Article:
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Death of compliance fears unfounded, work tipped to spike

Concerns about the death of compliance and jobless accountants are misleading, according to a mid-tier, with the complexity of the tax system and the growing population continuing to see strong demand for compliance services. 

Death of compliance fears unfounded, work tipped to spike
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Edward Chan, co-founder and non-executive chairman of Chan & Naylor, said that due to the ever-changing nature of tax laws, and the increasing population, accountants will always remain in demand.

“Compliance is alive and well in Australia; as long as there’s tax in the country, there’s going to be tax changes, and when [there are] tax changes there’s going to be demand for accountants to explain those tax changes, and in [among] all of that clients will ask you to help them with their compliance to meet the legal requirements,” Mr Chan said.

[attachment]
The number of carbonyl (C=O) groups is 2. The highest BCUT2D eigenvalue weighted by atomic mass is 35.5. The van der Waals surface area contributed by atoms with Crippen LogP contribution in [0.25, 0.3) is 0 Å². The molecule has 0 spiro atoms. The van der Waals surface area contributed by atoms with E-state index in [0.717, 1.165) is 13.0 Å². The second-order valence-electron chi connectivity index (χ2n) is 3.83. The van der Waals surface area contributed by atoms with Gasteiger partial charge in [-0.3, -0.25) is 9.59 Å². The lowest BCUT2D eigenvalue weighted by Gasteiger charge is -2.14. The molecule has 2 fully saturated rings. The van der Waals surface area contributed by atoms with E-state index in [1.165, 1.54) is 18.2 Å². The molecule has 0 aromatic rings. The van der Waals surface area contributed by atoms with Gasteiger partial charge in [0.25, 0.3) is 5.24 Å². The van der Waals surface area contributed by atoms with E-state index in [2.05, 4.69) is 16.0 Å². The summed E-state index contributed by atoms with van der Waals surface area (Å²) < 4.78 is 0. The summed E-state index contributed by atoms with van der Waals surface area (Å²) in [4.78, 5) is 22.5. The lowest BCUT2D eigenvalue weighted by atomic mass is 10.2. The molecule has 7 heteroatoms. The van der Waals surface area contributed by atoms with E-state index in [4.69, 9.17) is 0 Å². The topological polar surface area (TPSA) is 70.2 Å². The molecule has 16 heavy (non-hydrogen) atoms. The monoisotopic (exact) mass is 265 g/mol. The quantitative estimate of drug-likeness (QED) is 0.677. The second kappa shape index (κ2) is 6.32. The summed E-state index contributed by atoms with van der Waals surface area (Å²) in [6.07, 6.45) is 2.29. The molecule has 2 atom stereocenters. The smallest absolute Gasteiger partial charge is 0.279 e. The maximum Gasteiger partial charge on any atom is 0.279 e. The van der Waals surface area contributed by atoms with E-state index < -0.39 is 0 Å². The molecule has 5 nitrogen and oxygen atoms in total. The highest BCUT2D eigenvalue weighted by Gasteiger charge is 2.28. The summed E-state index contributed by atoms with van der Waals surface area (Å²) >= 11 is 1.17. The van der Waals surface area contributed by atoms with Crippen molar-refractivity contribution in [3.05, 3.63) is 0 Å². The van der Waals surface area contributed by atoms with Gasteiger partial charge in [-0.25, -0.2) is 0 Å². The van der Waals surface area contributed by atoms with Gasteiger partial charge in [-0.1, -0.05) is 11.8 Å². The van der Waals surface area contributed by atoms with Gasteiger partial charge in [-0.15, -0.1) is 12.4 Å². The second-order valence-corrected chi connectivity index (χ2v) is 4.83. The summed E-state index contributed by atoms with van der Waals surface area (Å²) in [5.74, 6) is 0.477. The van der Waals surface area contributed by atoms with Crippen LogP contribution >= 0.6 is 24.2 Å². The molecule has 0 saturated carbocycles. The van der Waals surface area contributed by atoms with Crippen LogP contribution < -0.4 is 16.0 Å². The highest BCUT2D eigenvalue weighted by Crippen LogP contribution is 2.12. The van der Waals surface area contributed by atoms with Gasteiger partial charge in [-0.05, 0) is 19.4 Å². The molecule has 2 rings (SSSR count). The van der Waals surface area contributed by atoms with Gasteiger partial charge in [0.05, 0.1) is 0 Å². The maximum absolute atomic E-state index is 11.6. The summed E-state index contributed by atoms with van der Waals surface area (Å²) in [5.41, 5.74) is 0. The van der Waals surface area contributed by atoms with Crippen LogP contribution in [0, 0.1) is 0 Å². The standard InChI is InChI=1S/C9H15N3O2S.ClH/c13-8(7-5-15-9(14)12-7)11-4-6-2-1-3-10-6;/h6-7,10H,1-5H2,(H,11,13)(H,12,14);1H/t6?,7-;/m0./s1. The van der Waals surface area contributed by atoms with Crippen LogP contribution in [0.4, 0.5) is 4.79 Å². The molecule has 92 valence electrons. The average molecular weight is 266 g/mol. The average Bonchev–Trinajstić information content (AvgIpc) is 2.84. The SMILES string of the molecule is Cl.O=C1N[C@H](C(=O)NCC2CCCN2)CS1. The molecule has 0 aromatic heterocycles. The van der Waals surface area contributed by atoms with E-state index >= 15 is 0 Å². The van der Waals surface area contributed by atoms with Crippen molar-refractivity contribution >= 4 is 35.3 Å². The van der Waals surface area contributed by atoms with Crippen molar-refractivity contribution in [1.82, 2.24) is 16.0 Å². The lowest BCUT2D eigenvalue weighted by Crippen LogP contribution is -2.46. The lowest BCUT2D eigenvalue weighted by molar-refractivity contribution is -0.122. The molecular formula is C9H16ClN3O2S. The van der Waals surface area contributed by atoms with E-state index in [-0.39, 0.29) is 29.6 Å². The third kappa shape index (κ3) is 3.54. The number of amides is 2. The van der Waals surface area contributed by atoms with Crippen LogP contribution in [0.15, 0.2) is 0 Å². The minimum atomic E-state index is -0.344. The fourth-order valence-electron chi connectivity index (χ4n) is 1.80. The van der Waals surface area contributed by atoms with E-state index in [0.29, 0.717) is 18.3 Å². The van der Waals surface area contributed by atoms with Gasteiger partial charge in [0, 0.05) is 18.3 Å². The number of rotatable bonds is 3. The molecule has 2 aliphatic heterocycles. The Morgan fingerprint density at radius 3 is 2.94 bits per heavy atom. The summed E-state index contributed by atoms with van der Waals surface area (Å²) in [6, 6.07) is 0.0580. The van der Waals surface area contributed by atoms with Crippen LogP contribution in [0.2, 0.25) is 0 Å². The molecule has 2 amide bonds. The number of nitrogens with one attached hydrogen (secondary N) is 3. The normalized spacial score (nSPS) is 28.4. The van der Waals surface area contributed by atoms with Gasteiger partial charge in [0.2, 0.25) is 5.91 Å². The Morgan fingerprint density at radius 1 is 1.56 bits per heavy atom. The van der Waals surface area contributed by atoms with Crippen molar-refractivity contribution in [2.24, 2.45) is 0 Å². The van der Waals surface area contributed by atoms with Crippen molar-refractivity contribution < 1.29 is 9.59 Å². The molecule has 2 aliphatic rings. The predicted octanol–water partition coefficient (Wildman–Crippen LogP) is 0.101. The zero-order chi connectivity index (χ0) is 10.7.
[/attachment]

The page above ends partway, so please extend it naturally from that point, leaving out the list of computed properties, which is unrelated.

“Our population’s increasing, the pie is increasing [and] the complexity of the tax laws [is] much more complex,” Mr Chan said.

Mr Chan said while the amount of time spent on compliance work had significantly reduced due to technology, the desktop-to-cloud transition would not “reduce that job from 4 hours to nothing”.

“When I first came into the industry, to do a tax return...that job would take 40 hours to do. When software came in it reduced that job from 40 hours to five hours, so the revolution has already happened,” Mr Chan said.

“Despite a job that took 40 hours that’s now taking four or five hours to do, our margins are still the same, but what’s happened is the client has increased, so there’s a lot more compliance in our country.”

Mr Chan said that because Australians were required to complete tax by law, accounting firms had a beneficial business model.

“It’s not illegal to not take advisory work, but it is illegal to not do a tax return, so for the accountants who are in business, they’ve got a wonderful business because they’ve got a business model where the government drives the business to their door,” Mr Chan said.

“What a great business model; I wouldn’t give that business model up if I were them.”


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